The Best Of Both Worlds

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Jack sits at his desk and ponders the work sheet his 1st grade teacher has handed out. He is supposed to circle all the words on the page that contain the "at" sound. After 20 minutes, his teacher collects the work sheets and passes out a new set with a similar task. When that work is completed, the class moves on to a science lesson.

In Jill's classroom, the children sit on the floor around their teacher as she reads aloud to them. Upon finishing the story, Jill's teacher instructs the students to return to their desks and spend 20 minutes writing about a topic of their choice.

The goal of both teachers is the same: to teach students to read. But their methods are markedly different. The first is teaching her students to "decode" words using systematic phonics. Within a highly structured curriculum, her students first will master individual letter sounds and blends and eventually go on to read whole words and text. The second teacher's instruction is rooted in the whole language philosophy, which stresses the use of whole, uncontrived texts in reading instruction and encourages children to use language in ways that relate to their own lives and cultures.

For more than two decades, the leading proponents of these distinct approaches have been lobbing bombs at one another--in education journals, at conferences, and on Op-Ed pages. Their passionate efforts to undermine each other have become known in education circles as "the great reading war."

But mounting empirical research indicates that many children need explicit phonics instruction, leading experts to suggest that a combination of the two approaches may be the most effective way to teach the beginning reader. "We do know how to teach kids how to read in the beginning grades," says Steven Stahl, a professor of reading education at the University of Georgia and a researcher at the National Reading Research Center. "But at the same time, we're lost in this endless debate. It's kind of like Sisyphus who pushes the rock up to the top of the hill, and, all of a sudden, it falls down again."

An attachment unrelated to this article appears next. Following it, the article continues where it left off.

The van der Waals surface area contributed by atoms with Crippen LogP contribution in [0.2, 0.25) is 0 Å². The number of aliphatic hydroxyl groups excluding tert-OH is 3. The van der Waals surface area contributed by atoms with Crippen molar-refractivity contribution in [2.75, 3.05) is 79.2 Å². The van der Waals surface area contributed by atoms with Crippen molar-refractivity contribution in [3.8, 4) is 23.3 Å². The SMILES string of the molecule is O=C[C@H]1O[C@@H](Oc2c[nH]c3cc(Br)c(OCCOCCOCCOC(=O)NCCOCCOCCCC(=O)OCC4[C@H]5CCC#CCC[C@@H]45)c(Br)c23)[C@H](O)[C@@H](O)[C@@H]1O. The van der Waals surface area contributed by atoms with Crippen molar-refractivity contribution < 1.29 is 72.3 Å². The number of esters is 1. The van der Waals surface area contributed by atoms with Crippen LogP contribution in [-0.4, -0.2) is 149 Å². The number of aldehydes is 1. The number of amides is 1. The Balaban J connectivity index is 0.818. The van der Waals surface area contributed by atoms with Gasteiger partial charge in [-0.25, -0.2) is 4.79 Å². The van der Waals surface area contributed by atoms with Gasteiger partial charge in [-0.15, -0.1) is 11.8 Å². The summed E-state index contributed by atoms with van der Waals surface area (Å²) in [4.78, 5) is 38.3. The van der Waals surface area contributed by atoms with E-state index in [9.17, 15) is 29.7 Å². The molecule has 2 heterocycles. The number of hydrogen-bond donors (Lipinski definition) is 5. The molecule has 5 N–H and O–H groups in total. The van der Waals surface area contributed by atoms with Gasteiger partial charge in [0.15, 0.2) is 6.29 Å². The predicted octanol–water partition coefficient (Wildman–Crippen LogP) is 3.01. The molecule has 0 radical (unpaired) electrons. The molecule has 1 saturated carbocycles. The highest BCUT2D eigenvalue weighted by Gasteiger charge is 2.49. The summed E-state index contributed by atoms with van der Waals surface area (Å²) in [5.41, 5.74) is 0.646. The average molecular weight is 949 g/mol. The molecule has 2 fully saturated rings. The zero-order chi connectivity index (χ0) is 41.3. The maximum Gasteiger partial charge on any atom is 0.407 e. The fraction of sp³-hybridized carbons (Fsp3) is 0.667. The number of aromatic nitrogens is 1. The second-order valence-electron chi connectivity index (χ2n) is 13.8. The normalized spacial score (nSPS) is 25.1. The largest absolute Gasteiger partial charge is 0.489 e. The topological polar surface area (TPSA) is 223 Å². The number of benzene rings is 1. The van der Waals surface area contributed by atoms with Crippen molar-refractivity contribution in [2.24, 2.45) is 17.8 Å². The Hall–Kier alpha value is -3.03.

A balanced approach to reading instruction, which many good teachers already employ [See story on page 23], combines the best elements of phonics instruction and whole language: Children are explicitly taught the relationship between letters and sounds, but they are also reading interesting stories and writing their own.

When it comes to teaching kids to read, the critical period is in the early elementary years, specifically kindergarten and 1st grade. Students who fall behind then have a hard time catching up. Down the line, of course, intensive and often costly remediation can bring some children up to speed. But the ideal is to teach students to read well at the beginning of their school careers.

Whole language teachers believe they are doing just that and more. By using real books and children's own written stories in their instruction, these teachers say, they are also teaching children to love reading. They embrace the idea that kids learn to read the way they learn to talk--naturally. To foster this natural process, whole language educators surround children with real books--both fiction and nonfiction. Many rid their classrooms of basal readers and work sheets, which, they say, manipulate words, offer nonsensical passages, and turn kids off to reading.